The concept of web animation has been around for many years. Animation creates websites that are in motion instead of static, adding visual interest and grabbing site visitors’ attention from the moment they land on your page. You’ve likely noticed the trend where more and more sites use motion in their designs. While web animation isn’t necessary, it adds to the user experience, which helps with conversions.

The best way to fully understand web animation and what it can do for you is to look back at how it’s changed web design over the years. The early animations were basic, but today’s advanced, professional animations are full-on videos or elements that seem almost lifelike.

How Animation Has Impacted Web Designs

The first website arrived in 1991, and it was a far cry from the sites of today. From the early days of a simple text-only design to today’s fully animated options, design has grown by leaps and bounds. The first websites typically had a basic, solid-colored background with text on top. Later, tiled backgrounds featuring images became popular — let’s agree never to go back to that look.

The introduction of GIFs allowed designers to add features, such as a spinning logo and 360-degree turns that grabbed interest. People overdid it, filling up entire pages with animations, all competing for attention. Next came Flash, which gave designers the ability to fully animate various elements on a page. Today, web designers have the option to add video, animations and any number of other graphics that bring a website to life.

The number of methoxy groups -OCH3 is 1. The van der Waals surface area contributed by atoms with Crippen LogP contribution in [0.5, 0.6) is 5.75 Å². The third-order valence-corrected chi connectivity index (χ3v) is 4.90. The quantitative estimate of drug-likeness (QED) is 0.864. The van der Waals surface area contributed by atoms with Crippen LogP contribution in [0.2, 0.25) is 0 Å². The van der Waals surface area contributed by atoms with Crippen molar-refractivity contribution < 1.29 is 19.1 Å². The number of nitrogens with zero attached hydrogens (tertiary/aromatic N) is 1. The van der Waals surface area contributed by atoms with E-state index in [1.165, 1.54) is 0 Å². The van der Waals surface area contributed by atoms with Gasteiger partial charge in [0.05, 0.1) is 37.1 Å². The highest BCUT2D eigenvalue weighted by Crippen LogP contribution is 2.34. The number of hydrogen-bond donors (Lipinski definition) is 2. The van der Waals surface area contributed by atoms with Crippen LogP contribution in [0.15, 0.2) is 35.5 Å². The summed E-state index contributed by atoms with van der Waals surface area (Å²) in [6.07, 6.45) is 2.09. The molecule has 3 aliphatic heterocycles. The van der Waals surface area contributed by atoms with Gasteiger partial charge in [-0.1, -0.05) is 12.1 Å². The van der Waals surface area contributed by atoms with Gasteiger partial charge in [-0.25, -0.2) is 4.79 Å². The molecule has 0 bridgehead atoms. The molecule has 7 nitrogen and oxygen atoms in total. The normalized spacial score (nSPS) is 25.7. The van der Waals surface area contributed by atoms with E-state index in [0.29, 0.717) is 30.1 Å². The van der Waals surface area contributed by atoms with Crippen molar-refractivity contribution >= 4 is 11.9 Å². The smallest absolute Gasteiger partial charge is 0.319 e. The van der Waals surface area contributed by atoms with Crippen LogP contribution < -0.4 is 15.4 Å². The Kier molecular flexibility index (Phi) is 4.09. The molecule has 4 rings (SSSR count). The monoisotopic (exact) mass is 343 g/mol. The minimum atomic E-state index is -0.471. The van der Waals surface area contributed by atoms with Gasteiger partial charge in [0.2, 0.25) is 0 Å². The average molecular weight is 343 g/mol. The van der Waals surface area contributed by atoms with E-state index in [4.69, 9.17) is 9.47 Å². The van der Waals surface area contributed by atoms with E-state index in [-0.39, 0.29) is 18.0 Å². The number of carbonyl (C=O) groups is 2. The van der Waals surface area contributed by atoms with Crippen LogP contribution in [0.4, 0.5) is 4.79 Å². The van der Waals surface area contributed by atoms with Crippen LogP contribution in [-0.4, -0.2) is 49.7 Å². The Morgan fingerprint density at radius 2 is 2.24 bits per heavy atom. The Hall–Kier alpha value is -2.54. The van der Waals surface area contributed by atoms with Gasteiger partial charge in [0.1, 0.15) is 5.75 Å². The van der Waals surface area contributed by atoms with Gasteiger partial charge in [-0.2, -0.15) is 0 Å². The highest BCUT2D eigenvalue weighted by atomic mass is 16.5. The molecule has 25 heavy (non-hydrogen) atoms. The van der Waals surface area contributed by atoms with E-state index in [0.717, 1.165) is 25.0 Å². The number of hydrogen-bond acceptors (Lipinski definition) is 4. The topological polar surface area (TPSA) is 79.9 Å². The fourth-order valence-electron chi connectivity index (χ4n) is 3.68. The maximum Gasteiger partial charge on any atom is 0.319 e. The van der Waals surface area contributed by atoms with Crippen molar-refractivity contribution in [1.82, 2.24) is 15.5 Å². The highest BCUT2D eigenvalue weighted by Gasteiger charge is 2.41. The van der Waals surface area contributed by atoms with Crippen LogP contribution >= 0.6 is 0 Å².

Web designs today are constantly changing with a variety of interesting trends. One could argue the first animation influenced who we are as web designers and how we approached design from that point forward. Everything else aims to perfect how animation enhances the user experience.

Where to Use Web Animation

Web designers have found many interesting and surprising ways to use animation. Have you visited a site lately where the background is one large video? There is a reason more and more people are incorporating video into their designs: It improves conversions!

Using video helps you improve your return on investment. Marketers who use video get 66 percent more qualified leads each year. Videos also improve overall brand awareness. Marketers seem to be in love with video, so incorporating animated video into your designs is a smart move.

Animation has also been effective in logos, in images to draw the user’s attention and upon landing on a page to draw the user’s attention to a specific feature of the site. Animations grab interest and hold it, so they are a smart addition to nearly any type of niche you could imagine.

Animations can also show interaction. For example, a user clicks on a button, which then fades away and gets replaced with text before displaying the linked page. Another option is to have the button or image change on a user action, such as hovering over the button.

Another way designers are using animations today is to reveal hidden info. Website menus are bulky, especially on smaller screens, so hiding it away under a hamburger menu or at the top of the page works nicely. The details only appear when the user moves over the area, which adds to the overall aesthetics and appeal of the site.

Benefits to Incorporating Animation in Your Designs